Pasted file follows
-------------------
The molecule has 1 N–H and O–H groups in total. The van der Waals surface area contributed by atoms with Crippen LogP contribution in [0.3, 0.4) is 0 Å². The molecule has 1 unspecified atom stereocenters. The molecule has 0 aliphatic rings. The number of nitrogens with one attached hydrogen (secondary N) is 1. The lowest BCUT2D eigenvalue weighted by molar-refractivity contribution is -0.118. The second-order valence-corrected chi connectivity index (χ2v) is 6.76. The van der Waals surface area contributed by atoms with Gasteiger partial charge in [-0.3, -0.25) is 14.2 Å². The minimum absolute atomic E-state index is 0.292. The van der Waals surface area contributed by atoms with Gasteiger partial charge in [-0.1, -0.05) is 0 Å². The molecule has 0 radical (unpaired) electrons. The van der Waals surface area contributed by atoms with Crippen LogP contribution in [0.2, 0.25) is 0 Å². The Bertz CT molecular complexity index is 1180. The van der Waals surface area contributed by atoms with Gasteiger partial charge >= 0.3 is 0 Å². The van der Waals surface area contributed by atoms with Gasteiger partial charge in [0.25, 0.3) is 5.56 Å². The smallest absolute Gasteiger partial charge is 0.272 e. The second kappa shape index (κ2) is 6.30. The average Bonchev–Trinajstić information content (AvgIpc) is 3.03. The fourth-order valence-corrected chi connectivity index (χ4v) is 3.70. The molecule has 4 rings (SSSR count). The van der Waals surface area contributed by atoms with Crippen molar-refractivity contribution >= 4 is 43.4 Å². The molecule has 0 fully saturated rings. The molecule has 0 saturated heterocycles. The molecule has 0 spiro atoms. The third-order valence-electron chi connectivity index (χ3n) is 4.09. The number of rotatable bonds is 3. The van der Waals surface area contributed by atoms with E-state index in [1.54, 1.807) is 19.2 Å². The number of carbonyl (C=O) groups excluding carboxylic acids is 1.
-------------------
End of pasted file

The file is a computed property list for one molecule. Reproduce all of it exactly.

The molecule has 1 N–H and O–H groups in total. The van der Waals surface area contributed by atoms with Crippen LogP contribution in [0.3, 0.4) is 0 Å². The molecule has 1 unspecified atom stereocenters. The molecule has 0 aliphatic rings. The number of nitrogens with one attached hydrogen (secondary N) is 1. The lowest BCUT2D eigenvalue weighted by molar-refractivity contribution is -0.118. The second-order valence-corrected chi connectivity index (χ2v) is 6.76. The van der Waals surface area contributed by atoms with Gasteiger partial charge in [-0.3, -0.25) is 14.2 Å². The minimum absolute atomic E-state index is 0.292. The van der Waals surface area contributed by atoms with Gasteiger partial charge in [-0.1, -0.05) is 0 Å². The molecule has 0 radical (unpaired) electrons. The van der Waals surface area contributed by atoms with Crippen LogP contribution in [0.2, 0.25) is 0 Å². The Bertz CT molecular complexity index is 1180. The van der Waals surface area contributed by atoms with Gasteiger partial charge >= 0.3 is 0 Å². The van der Waals surface area contributed by atoms with Gasteiger partial charge in [0.25, 0.3) is 5.56 Å². The smallest absolute Gasteiger partial charge is 0.272 e. The second kappa shape index (κ2) is 6.30. The average Bonchev–Trinajstić information content (AvgIpc) is 3.03. The fourth-order valence-corrected chi connectivity index (χ4v) is 3.70. The molecule has 4 rings (SSSR count). The van der Waals surface area contributed by atoms with Crippen molar-refractivity contribution >= 4 is 43.4 Å². The molecule has 0 fully saturated rings. The molecule has 0 saturated heterocycles. The molecule has 0 spiro atoms. The third-order valence-electron chi connectivity index (χ3n) is 4.09. The number of rotatable bonds is 3. The van der Waals surface area contributed by atoms with E-state index in [1.54, 1.807) is 19.2 Å². The number of carbonyl (C=O) groups excluding carboxylic acids is 1.